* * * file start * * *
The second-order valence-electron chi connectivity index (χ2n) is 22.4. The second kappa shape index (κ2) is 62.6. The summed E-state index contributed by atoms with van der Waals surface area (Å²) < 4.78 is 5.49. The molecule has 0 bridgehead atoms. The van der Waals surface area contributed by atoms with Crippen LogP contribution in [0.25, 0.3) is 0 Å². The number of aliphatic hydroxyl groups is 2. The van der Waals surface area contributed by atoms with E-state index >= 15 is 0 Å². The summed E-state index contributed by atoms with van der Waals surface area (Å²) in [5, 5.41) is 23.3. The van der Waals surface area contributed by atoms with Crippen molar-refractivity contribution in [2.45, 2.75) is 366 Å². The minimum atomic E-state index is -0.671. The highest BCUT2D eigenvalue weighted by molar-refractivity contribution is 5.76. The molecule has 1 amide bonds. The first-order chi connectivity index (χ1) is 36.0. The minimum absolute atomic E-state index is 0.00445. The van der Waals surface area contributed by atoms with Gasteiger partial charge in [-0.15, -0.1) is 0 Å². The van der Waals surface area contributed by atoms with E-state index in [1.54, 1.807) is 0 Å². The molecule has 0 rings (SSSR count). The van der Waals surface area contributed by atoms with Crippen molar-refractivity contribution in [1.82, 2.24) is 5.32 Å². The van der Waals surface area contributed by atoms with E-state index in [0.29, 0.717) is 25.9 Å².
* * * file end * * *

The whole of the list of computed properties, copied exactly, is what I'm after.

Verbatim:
The second-order valence-electron chi connectivity index (χ2n) is 22.4. The second kappa shape index (κ2) is 62.6. The summed E-state index contributed by atoms with van der Waals surface area (Å²) < 4.78 is 5.49. The molecule has 0 bridgehead atoms. The van der Waals surface area contributed by atoms with Crippen LogP contribution in [0.25, 0.3) is 0 Å². The number of aliphatic hydroxyl groups is 2. The van der Waals surface area contributed by atoms with E-state index >= 15 is 0 Å². The summed E-state index contributed by atoms with van der Waals surface area (Å²) in [5, 5.41) is 23.3. The van der Waals surface area contributed by atoms with Crippen molar-refractivity contribution in [2.45, 2.75) is 366 Å². The minimum atomic E-state index is -0.671. The highest BCUT2D eigenvalue weighted by molar-refractivity contribution is 5.76. The molecule has 1 amide bonds. The first-order chi connectivity index (χ1) is 36.0. The minimum absolute atomic E-state index is 0.00445. The van der Waals surface area contributed by atoms with Gasteiger partial charge in [-0.15, -0.1) is 0 Å². The van der Waals surface area contributed by atoms with E-state index in [1.54, 1.807) is 0 Å². The molecule has 0 rings (SSSR count). The van der Waals surface area contributed by atoms with Crippen molar-refractivity contribution in [1.82, 2.24) is 5.32 Å². The van der Waals surface area contributed by atoms with E-state index in [0.29, 0.717) is 25.9 Å².